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Heping Zhu, James Altland, Richard C. Derksen, and Charles R. Krause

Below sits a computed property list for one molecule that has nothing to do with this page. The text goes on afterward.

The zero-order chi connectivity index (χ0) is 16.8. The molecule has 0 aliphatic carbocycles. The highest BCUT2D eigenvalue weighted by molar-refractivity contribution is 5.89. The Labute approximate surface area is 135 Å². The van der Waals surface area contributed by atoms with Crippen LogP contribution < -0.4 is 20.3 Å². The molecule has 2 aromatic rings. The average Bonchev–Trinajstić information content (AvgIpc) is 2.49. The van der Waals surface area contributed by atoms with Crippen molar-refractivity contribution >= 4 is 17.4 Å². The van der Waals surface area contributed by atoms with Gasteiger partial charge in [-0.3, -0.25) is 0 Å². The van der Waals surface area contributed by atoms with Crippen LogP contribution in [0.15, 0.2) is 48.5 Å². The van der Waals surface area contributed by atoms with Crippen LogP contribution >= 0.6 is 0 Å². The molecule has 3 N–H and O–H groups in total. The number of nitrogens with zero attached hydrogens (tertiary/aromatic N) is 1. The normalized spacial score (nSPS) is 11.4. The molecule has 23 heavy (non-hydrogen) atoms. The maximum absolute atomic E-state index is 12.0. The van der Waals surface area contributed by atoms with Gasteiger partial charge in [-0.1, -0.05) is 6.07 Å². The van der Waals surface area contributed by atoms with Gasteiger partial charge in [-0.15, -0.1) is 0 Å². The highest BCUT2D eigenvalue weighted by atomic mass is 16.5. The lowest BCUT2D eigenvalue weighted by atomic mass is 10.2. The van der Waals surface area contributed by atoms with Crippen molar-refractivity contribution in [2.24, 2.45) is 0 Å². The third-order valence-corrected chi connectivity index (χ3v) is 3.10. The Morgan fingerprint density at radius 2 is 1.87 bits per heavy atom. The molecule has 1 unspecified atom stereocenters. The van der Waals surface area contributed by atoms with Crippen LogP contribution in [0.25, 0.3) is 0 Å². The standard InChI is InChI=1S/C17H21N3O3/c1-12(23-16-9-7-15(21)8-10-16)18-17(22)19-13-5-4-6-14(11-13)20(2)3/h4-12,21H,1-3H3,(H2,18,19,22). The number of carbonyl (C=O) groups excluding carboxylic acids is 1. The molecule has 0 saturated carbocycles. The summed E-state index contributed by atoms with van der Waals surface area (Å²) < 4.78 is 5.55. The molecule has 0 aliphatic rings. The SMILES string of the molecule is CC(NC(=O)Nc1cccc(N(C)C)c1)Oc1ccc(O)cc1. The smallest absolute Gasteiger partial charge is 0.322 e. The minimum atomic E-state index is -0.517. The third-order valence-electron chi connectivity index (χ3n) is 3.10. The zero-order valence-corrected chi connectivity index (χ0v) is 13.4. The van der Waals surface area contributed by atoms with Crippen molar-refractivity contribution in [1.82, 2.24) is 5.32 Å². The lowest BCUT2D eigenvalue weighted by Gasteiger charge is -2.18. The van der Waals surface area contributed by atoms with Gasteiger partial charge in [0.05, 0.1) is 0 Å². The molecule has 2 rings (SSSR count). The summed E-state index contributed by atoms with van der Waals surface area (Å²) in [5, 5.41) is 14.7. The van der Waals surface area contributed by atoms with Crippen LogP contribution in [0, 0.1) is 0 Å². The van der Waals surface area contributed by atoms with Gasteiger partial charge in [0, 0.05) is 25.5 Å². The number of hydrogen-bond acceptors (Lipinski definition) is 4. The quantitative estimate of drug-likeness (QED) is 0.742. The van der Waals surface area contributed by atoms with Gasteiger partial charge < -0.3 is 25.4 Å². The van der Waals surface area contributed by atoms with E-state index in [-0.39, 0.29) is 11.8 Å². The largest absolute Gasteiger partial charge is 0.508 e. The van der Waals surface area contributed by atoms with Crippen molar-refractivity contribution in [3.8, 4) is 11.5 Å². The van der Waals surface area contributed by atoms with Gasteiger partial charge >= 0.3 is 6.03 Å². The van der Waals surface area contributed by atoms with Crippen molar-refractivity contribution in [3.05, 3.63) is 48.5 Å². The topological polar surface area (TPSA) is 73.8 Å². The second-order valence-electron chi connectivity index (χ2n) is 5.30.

Spray deposition and coverage at different application rates for nursery liners of different sizes were investigated to determine the optimal spray application rates. Experiments were conducted on 2- and 3-year-old ‘Autumn Spire’ red maple (Acer rubrum) liners. A traditional hydraulic sprayer with vertical booms between tree rows was used to apply the spray applications. Application rates were 10, 20, 30, and 40 gal/acre for the 2-year-old liners and were 20, 40, 60, and 80 gal/acre for the 3-year-old liners. Nylon screens were used to collect spray deposition of a fluorescent tracer dissolved in water, and water-sensitive papers were used to quantify spray coverage inside canopies. Spray deposition, coverage, and droplet density inside both 2- and 3-year-old liner canopies increased as the application rate increased. The minimum rates to spray 6.6-ft-tall, 2-year-old ‘Autumn Spire’ red maple liners and 8.7-ft-tall, 3-year-old liners were 20 and 40 gal/acre, respectively. An exponential equation was derived from these results to estimate the spray application rate required for different tree liner heights and to minimize excessive chemical use in rapidly growing tree liners.